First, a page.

reviewed by Andrew Smith
From the murky waters of the dark net surfaces a group of killers who claim to be cleaning America of the worst of society. They target those that they despise, people who don’t fit into their model of who deserves a place in this country.
First to die is a predatory street crawler who is dispatched mano a mano by one of the gang. A lengthy press release follows advising where the body is to be found and promising more of the same. They’re calling themselves ‘The Five’. And soon a further diatribe is released announcing a second killing. Each time a victim is dispatched the group say they will make a donation to a related charity, these donations being in the form of untraceable Bitcoin. The bodies are turning up at different locations across the country – victim three is found in Minnesota.
Virgil Flowers, an agent for the Minnesota Bureau of Criminal Apprehension, receives an early morning call summoning him to the scene. On arrival he spots a big lump leaning against an SUV, it’s his ex-boss Lucas Davenport. These days Lucas is a U.S. Marshal with political connections and he’s been directed to add his practical skills and renowned crime solving nous to the mix. But there’s very little to go on, the perpetrators seem to be very adept at leaving nothing behind that will aid those looking to identify them. Where will this group strike next and given how little is known about them how can they possibly be stopped?
In Davenport and Flowers the author has two big, but very different, personalities who bounce off each other brilliantly. Their sharp and witty banter is one of the highlights of this book. As the hunt goes on the pair carry out a dance with the officers of the FBI, letting the special agents deal with the tiresome research while they knock on doors, sweat people and generally follow their noses. At heart they’re mavericks, enjoying the hunt and the adrenaline rush that goes with it. And something the author does very well here – it’s a trick he’s perfected over the years – is to tell the story throughout from the point of view of both the chasers and the chased. The result is that it feels like we, the reader, are often a step ahead of the law enforcement agencies as the action plays out. It’s a careful balance but Sandford pulls it off superbly. He really is master of his craft.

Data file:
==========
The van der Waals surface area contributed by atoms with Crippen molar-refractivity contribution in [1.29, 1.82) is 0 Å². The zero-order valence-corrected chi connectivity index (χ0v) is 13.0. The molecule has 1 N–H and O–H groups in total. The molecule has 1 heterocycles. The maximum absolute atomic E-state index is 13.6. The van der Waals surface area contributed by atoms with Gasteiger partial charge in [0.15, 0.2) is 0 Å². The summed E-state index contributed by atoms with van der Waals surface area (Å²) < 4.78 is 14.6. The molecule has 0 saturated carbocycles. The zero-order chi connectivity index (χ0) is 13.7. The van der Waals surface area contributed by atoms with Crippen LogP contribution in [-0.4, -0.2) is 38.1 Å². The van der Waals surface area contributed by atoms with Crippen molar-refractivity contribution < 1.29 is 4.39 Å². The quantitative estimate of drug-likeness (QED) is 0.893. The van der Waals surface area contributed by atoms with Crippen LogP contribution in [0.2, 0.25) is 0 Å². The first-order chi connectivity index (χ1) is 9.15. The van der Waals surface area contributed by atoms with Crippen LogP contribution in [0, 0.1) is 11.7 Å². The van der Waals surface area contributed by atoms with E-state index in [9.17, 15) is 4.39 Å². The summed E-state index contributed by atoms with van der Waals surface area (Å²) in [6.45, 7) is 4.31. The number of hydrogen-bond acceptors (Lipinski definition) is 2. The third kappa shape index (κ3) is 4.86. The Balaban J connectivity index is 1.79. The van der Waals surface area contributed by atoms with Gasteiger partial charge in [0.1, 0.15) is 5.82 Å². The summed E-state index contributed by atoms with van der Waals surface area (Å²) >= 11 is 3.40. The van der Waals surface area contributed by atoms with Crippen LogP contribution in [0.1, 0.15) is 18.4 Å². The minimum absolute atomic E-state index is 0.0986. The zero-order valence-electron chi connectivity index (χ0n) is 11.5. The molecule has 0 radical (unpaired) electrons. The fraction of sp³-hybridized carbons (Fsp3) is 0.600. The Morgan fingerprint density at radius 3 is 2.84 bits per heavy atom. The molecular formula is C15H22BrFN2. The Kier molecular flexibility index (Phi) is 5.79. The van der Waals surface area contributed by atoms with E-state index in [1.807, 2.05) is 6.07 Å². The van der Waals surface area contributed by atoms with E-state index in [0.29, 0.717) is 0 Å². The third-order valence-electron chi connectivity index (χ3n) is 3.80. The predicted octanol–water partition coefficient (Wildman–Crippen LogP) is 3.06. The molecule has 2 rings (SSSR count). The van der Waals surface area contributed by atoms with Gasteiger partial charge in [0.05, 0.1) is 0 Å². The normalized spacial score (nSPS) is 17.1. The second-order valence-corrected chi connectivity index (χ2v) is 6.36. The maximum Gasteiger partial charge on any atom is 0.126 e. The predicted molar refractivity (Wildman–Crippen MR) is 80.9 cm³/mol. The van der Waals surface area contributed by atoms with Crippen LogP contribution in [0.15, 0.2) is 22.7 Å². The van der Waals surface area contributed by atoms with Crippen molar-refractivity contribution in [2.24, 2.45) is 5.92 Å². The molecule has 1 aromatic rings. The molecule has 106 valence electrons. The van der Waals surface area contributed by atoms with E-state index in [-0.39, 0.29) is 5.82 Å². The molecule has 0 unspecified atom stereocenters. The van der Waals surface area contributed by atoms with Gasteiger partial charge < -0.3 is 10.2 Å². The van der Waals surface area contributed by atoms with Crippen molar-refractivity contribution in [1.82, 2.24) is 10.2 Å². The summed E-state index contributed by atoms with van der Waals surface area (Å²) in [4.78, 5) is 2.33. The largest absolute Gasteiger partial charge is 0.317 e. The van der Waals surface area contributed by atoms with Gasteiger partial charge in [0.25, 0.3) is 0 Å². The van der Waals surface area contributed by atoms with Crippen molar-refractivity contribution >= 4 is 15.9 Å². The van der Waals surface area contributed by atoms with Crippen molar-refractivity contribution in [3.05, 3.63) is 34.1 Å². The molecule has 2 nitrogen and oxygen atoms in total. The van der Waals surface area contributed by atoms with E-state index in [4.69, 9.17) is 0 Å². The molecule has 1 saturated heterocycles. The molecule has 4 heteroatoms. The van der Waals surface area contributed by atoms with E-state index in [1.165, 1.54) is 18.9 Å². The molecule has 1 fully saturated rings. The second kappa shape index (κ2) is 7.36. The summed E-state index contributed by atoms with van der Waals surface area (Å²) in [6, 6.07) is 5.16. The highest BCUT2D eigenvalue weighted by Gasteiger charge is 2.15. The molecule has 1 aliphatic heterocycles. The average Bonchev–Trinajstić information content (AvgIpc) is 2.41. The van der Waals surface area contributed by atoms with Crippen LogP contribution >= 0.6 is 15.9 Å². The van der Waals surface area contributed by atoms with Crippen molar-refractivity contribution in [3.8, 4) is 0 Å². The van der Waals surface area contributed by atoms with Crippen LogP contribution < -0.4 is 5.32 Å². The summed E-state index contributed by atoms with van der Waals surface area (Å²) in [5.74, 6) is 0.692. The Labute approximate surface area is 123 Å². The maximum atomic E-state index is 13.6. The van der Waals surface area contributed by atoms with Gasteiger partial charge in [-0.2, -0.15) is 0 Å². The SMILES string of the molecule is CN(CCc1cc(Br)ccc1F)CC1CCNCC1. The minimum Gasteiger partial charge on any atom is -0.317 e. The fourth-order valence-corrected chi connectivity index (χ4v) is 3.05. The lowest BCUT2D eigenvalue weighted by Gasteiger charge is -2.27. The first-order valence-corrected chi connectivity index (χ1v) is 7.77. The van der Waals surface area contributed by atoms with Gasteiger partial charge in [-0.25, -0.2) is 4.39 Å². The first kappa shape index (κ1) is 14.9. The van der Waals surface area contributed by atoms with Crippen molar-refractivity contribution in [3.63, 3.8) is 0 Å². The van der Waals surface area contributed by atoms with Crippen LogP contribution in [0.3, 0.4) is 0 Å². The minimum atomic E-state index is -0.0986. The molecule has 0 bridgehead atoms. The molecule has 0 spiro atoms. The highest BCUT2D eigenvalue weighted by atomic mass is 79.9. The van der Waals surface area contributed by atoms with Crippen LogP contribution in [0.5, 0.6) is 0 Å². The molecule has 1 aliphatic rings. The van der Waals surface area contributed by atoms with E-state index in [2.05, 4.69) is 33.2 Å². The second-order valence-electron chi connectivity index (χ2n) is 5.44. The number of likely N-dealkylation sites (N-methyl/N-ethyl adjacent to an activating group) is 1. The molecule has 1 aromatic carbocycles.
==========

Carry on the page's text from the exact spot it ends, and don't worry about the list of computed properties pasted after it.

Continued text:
There are some interesting developments here for followers of the long running series of books featuring Davenport and Flowers, such as Virgil starting to develop a new career as a writer of novels – could this bring an end to his life as a lawman? Also there’s a dramatic ending to this story that, too, poses a few questions as to what happens next for this pair. I’m hoping there’s a good deal more to come from both of them, either individually or in tandem. Crime fiction just wouldn’t be the same without them.
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